Every day, 2,000 children are reported missing. It's a parents’ worst nightmare.
Missing persons posters are the best way to find them, according to the National Center for Missing and Exploited Children, and NBC Connecticut went undercover and learned that the posters often go unnoticed.
NBC Connecticut reporter Monica Buchanan plastered missing child signs at Highland Park Market in Farmington and Allison, an NBC Connecticut employee's 6-year-old daughter, posed as our missing child.
Allison walking around inside the store with her dad for an hour to see if anyone would take notice.
Person after person walked into the grocery store without even noticing the missing child signs. Those who did see the posters, and even the few who stopped to take a closer look, walked right by Allison, often more than once.
"I don't know that I noticed anything weird. Was it the little girl in the carriage?" Ben Rosado, of Avon, said.
Our camera caught several people talking to Allison and her dad and still no one made the connection.
"I noticed the picture on my way in and on my way out. I kept staring at that girl but didn't think it could be her," Maura Raeburn, of Farmington, said.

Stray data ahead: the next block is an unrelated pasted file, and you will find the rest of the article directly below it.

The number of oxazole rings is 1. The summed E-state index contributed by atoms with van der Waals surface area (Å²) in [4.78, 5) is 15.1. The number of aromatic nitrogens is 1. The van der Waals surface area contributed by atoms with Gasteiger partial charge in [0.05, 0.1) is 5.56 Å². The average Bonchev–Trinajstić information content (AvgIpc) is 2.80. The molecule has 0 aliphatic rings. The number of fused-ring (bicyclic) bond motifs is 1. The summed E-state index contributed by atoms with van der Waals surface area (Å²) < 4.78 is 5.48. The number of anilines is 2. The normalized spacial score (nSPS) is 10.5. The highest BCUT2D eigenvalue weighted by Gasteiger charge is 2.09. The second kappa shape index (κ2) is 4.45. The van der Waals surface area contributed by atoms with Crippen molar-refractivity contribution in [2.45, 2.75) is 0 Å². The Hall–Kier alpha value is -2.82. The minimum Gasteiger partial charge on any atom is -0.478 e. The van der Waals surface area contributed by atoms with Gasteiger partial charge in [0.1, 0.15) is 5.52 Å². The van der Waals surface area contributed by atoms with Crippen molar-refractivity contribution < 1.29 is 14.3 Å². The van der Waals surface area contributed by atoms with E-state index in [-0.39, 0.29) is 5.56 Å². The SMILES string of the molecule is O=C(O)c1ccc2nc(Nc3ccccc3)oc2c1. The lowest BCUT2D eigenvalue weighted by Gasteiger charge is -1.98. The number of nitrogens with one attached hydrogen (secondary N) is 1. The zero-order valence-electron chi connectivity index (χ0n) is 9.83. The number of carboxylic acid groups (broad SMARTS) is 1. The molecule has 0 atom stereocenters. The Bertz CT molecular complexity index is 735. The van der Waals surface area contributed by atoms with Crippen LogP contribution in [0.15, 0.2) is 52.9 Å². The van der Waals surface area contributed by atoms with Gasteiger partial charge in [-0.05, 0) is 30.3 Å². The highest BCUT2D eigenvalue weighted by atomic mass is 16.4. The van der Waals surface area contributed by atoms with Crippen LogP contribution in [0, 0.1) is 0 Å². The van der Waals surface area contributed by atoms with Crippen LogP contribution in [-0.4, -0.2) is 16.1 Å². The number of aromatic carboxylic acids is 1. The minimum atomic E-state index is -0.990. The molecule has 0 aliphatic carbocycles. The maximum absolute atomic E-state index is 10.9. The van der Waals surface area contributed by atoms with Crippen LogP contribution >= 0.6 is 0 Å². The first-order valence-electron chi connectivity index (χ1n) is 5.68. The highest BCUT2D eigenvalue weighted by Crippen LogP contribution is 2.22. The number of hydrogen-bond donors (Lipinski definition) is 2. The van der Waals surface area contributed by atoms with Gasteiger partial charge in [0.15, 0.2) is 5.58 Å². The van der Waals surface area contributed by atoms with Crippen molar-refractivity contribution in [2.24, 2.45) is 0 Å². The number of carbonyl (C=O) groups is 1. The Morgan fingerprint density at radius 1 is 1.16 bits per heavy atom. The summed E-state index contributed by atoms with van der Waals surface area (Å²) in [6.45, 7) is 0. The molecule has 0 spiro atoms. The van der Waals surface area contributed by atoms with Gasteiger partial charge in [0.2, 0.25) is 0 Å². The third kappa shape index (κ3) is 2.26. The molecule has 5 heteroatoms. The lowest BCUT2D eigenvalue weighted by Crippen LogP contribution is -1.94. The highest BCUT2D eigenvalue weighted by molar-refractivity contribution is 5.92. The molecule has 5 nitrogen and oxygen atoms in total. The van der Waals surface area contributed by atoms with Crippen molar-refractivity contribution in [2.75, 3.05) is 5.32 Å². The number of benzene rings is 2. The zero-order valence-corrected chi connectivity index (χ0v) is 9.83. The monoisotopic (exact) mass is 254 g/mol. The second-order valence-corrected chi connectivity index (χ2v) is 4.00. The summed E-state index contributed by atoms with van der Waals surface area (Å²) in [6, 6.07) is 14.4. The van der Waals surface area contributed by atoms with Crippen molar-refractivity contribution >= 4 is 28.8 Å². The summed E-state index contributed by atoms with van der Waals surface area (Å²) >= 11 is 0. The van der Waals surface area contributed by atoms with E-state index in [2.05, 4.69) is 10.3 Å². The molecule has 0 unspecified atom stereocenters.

One shopper, Joanne Jolly, said she noticed the little girl, but assumed Allison was OK.
"I thought she was with someone who was helping her. She didn't seem distraught," Jolly, of Farmington. said.
Police say this kind of mistake can be costly. Abducted children don't always act like they're in danger.
"Kids that age are often lied too. I think, a lot of times, you won't see any distress," Chief Paul Melanson, of the Farmington Police Department, said.
Allison's father found the experiment and the reactions of shoppers alarming.
"I'm surprised and shocked. I figured someone would have helped or called the number on the poster," Allison's father said.
Chief Melanson said the problem with the signs is that most people really don't care because it's not personal to them.
"Photographs of people tend to be very difficult for people to identify with, unless it's a personal relationship," said Melanson.
Even so, Melanson said, the posters get the child's picture out there.
Shoppers we spoke too say this experiment was a valuable lesson learned.
"I will definitely pay more attention to those posters," said Rosado.